[tex]v_{max} = \sqrt[3]{\frac{P_w}{0.5\rho C_d A}}{}[/tex]
    Where [itex]P_w[/itex] is the available power at the wheels. Usually, it is about 85% of the engine power, due to losses in transmission components.

    Most of the time, the engine power is the limiting factor for maximum speed.

    More detailed info here.
  5. Nov 15, 2015 #4

    What I have got from your reply is that

    the vehicle speed will be either limited by traction or engine power.

    In my case it seems that vehicle speed (calculated by traction formula) is a limiting value as it is lower than vehicle speed calculated by power.

    Is it true..??

    and if it is true than always traction will be a limiting factor???
  6. Nov 16, 2015 #5

    jack action

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    That is rarely the case, unless you have slippery conditions like snow for example. The equations must be used with SI units. It might not be clear, but the power equation is a cubic root, not a square root.

    A typical car (say m = 1500 kg, Cd = 0.30, A = 1.5 m², ρ = 1.23 kg/m³) on asphalt (µ = 0.9, fr = 0.013) will give:
    [tex]v_{max} = \sqrt{\frac{(0.9 - 0.013)(1500)(9.81)}{0.5 (1.23) (0.3) (1.5)}}[/tex]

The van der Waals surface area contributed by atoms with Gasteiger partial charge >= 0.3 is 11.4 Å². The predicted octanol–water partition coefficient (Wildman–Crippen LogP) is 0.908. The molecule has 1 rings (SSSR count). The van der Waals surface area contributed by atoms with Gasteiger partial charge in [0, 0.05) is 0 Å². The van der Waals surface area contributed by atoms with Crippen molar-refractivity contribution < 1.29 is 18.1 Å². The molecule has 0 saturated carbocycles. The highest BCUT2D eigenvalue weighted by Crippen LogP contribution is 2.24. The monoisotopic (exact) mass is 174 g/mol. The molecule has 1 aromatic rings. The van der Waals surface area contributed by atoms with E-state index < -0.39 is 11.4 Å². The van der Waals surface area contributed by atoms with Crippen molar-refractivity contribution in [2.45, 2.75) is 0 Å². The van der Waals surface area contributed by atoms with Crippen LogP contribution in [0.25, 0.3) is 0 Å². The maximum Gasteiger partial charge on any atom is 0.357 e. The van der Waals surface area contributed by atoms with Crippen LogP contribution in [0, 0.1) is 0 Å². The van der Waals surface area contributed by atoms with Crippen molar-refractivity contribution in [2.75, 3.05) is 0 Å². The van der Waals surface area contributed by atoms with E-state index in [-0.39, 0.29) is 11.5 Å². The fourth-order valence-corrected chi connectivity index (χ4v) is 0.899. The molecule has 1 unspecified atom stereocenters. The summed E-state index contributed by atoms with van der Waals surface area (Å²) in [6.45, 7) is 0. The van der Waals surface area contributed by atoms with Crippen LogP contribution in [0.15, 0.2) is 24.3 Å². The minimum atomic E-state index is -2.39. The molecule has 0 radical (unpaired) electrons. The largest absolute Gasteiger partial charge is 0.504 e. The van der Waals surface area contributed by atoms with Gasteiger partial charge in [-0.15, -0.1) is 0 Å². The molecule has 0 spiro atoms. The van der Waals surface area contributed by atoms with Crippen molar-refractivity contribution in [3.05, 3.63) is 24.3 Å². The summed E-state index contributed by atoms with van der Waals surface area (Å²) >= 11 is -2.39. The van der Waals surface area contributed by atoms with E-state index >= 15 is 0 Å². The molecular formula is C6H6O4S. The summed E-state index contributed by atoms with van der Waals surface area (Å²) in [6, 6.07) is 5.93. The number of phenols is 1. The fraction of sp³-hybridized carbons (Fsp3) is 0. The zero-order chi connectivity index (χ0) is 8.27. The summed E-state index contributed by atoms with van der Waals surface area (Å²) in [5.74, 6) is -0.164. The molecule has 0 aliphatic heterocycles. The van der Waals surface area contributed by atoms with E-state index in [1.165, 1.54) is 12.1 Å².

[tex]v_{max} = 217 m/s = 782 km/h[/tex]

    From the second equation, to reach that speed you need an engine producing 827 918 W (= 217³ * 0.5 * 1.23 * 0.3 * 1.5) which is 1100 hp !

    Even at those speeds (> 400 km/h), these equations might be too simple to get appropriate values.

    If you put a more common engine power like 200 hp (149 200 W), the maximum speed of a typical car would be:
    [tex]v_{max} = \sqrt[3]{\frac{149 200}{0.5 (1.23) (0.30) (1.5)}}[/tex]
    [tex]v_{max} = 81 m/s = 293 km/h[/tex]
  7. Nov 16, 2015 #6
    from this equation it can be seen that greater the mass greater will be the maximum velocity..

    Is it practically true..??

    It is clear to me that for greater mass acceleration will be lower.

    also in the mentioned equation, Should I take mass as whole vehicle mass or mass on driver axle??
  8. Nov 17, 2015 #7

    jack action